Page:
Latest Instagram

Liked Posts

I got a new camera—the Panasonic GH4, so I tested it against my GH3 on everything from crop factor to rolling shutter, moire and high ISO performance. The GH4 is great, but it doesn’t beat the GH3 on everything!

Hi Griffin! I watch a lot of your videos, and I think you are my mentor in the videogrphy field. Recently I've bought some serious equipment including GH3, fs100, few pieces of glass, and I've been booked to shot a wedding, however I've never done a wedding before and everyone is keep on telling me that it is very tricky. Could you please give me some professional advice how to handle it the first time? I would enormously appreciate your help! Thank you so much! Looking forward to hear from you!

Asked by konstantin-ryb

Thanks! Here’s a video I made that might answer several of your questions. You’ll get great footage with those two cameras. (You have two tripods? How do you plan to capture the audio?) You should go to the rehearsal to plan how you’ll capture what you need inside the church. The ceremony can be hectic, but I don’t think it’s too tricky. Even if you make mistakes, it’s still their wedding day. They’ll love watching anything you capture.

My first time trying out the Oculus Rift virtual reality headset—to immerse myself in Game of Thrones!

Until recently, I refused to call myself filmmaker. I’d go by videographer or video producer, because I didn’t recognize any of my thousands of videos as films. But now that I’m a full-time creator, and have produced a documentary—intended for a big screen, and it’s been accepted to a film festival!—I’m ready to say, I’m a filmmaker!

Just got back from Vegas—where I was covering the Consumer Electronics Show. So many people don’t know what 4K means, so let me explain, and let’s talk about this new 4K camera from Panasonic. Will it replace my camera that just broke?

srirachamovie:

David Tran has beaten greater odds than Srirachapocalypse

Dec. 20, 2013—As Sriracha maker David Tran deals with odor complaints from irritated neighbors and a state-imposed 30-day hold on his hot sauce—a complication that’s come to be known as “Srirachapocalypse”—history demonstrates Tran has overcome much tougher challenges.

This weeks marks the 35th anniversary of Tran’s ouster from Vietnam. Aboard the Huey Fong, a dilapidated Panamanian cargo ship with a 1,500-passenger capacity, 3,318 refugees sailed from Cat Lai (east of Ho Chi Minh City) on Dec. 18, 1978, unsure of their future.

After the Vietnam War ended in 1975, the relationship between the new Socialist Republic of Vietnam and China—former allies—soured. By 1978, government officials had organized a profitable business of secretly exporting ethnic Chinese citizens.

Tran and his family, members of this unwanted minority, were pressured to leave their homes and possessions to the government, and charged 12 taels of leaf gold per adult passenger—2 for the voyage, 10 to the government. Adjusted for inflation, that’s roughly $11,500 (USD) each.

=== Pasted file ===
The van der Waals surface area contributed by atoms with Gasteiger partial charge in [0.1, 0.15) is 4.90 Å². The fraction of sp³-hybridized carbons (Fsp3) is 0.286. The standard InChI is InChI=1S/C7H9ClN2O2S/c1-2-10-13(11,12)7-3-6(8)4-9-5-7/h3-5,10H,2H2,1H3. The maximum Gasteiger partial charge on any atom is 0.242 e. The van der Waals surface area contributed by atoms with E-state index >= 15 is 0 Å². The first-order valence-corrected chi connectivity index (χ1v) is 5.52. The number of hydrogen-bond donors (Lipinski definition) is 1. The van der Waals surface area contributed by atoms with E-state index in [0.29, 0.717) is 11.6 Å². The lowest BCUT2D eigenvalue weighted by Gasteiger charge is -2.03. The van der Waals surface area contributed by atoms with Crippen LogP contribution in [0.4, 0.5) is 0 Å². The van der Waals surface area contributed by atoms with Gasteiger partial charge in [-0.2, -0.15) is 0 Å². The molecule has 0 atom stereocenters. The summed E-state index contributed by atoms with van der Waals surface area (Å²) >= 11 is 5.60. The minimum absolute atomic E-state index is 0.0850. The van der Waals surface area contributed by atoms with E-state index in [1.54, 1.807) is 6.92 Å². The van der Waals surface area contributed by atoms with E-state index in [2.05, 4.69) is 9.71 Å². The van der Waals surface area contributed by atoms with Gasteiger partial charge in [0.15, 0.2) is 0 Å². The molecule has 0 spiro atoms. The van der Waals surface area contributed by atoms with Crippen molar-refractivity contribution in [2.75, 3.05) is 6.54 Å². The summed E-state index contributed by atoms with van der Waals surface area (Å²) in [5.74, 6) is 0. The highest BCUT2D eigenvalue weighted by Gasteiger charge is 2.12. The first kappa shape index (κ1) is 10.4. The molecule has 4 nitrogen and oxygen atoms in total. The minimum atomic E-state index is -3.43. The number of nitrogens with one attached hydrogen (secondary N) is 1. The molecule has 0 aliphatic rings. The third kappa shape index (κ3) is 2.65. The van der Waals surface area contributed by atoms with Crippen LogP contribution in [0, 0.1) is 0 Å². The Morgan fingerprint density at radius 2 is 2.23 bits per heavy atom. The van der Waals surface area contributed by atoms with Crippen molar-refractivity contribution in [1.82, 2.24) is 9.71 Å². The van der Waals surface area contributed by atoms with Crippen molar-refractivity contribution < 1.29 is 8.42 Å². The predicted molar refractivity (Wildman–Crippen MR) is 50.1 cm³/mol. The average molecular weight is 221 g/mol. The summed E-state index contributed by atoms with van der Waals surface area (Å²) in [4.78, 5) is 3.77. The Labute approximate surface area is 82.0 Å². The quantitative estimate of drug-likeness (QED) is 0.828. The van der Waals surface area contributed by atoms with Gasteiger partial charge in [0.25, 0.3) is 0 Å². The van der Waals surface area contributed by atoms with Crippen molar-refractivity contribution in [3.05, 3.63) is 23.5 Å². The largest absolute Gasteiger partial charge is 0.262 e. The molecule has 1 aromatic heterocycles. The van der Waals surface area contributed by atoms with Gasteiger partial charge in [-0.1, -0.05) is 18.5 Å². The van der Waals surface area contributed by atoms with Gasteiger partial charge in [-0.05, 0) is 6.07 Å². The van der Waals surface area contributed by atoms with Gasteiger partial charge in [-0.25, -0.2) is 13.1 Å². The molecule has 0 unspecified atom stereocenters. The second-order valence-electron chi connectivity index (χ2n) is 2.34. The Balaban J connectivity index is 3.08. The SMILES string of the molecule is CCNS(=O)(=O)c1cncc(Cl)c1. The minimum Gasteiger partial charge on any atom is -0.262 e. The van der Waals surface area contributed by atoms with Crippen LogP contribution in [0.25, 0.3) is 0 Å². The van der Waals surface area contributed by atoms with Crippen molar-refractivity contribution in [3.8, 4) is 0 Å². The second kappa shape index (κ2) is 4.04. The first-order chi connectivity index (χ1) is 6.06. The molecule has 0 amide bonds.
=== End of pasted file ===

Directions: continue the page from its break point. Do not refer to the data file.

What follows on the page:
The Huey Fong freighter, codenamed “The Bride,” departed Vietnam under the cover of darkness. The bogus ship manifest claimed Bangkok, Thailand as its origin and Kaohsiung, Taiwan as port of call.

But after five days at sea—Dec. 23, 1978—Captain ‘Shorty’ Kwok anchored his ship off the coast of Hong Kong. He claimed his passengers—codenamed “frozen ducks,”—were shipwrecked refugees he’d rescued off the coast of Vietnam.

Suspicious British officials, facing a surge of refugees—1,000 per day—refused to let the ship disembark. In newsreel footage from Dec. 26, 1978, a Royal Navy patrol ship hails the Huey Fong—”This is an immigration control area. You are to leave immediately. Do you understand?”

The Vietnamese refugees remained stranded through Christmas and into the new year, sustained by humanitarian helicopter deliveries of food and medicine. After 31 days at sea—Jan. 19, 1979—the The United Nations High Commissioner for Refugees (UNHCR) convinced Hong Kong officials to provide temporary asylum.

Over 3,000 taels of gold—adjusted for inflation: $3 million (USD)—was discovered on board, and Captain ‘Shorty’ Kwok and 11 associates were found guilty of conspiracy to defraud the government by illegally importing refugees. Their prison sentences ranged from 15 months to 7 years.

From 1975 to 1995, Hong Kong provided temporary asylum to 195,833 refugees. The United States relocated the majority of these “boat people” from several Asian nations—424,590 settled in the U.S.

The UNHCR placed Tran and his family in Boston, but they quickly moved to Los Angeles, one of many big cities where Vietnamese immigrants converged.

In 1980, Tran founded Huy Fong Foods, naming his company after the ship that carried him to a new life. Starting from nothing, his Sriracha hot sauce business has grown roughly 20% every year without advertising. In 2012, Huy Fong Foods sold 20 million bottles of Sriracha.

To learn more about David Tran and the complete history of Sriracha, watch the 33-minute documentary “Sriracha,” directed by Griffin Hammond.